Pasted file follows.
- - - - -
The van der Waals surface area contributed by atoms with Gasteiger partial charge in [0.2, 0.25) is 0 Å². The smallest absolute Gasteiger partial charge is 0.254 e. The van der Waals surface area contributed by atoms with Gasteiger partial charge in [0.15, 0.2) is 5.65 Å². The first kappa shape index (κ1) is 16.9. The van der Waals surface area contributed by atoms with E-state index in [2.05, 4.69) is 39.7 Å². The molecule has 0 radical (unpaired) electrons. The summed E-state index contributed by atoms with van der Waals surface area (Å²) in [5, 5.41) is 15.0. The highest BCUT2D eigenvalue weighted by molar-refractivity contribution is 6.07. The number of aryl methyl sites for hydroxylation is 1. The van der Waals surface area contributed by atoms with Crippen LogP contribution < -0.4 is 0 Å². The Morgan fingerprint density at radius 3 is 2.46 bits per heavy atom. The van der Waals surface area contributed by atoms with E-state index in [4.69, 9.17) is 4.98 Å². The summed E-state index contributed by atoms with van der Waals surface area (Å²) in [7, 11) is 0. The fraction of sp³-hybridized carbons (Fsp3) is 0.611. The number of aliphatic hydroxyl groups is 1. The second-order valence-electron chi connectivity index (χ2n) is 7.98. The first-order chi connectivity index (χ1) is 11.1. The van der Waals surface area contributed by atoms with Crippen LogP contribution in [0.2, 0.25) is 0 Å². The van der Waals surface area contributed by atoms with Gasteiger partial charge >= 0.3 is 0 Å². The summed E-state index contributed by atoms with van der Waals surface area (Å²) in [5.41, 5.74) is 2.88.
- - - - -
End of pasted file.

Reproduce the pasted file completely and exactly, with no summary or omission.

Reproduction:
The van der Waals surface area contributed by atoms with Gasteiger partial charge in [0.2, 0.25) is 0 Å². The smallest absolute Gasteiger partial charge is 0.254 e. The van der Waals surface area contributed by atoms with Gasteiger partial charge in [0.15, 0.2) is 5.65 Å². The first kappa shape index (κ1) is 16.9. The van der Waals surface area contributed by atoms with E-state index in [2.05, 4.69) is 39.7 Å². The molecule has 0 radical (unpaired) electrons. The summed E-state index contributed by atoms with van der Waals surface area (Å²) in [5, 5.41) is 15.0. The highest BCUT2D eigenvalue weighted by molar-refractivity contribution is 6.07. The number of aryl methyl sites for hydroxylation is 1. The van der Waals surface area contributed by atoms with Crippen LogP contribution < -0.4 is 0 Å². The Morgan fingerprint density at radius 3 is 2.46 bits per heavy atom. The van der Waals surface area contributed by atoms with E-state index in [4.69, 9.17) is 4.98 Å². The summed E-state index contributed by atoms with van der Waals surface area (Å²) in [7, 11) is 0. The fraction of sp³-hybridized carbons (Fsp3) is 0.611. The number of aliphatic hydroxyl groups is 1. The second-order valence-electron chi connectivity index (χ2n) is 7.98. The first-order chi connectivity index (χ1) is 11.1. The van der Waals surface area contributed by atoms with Crippen LogP contribution in [0.2, 0.25) is 0 Å². The van der Waals surface area contributed by atoms with Gasteiger partial charge >= 0.3 is 0 Å². The summed E-state index contributed by atoms with van der Waals surface area (Å²) in [5.41, 5.74) is 2.88.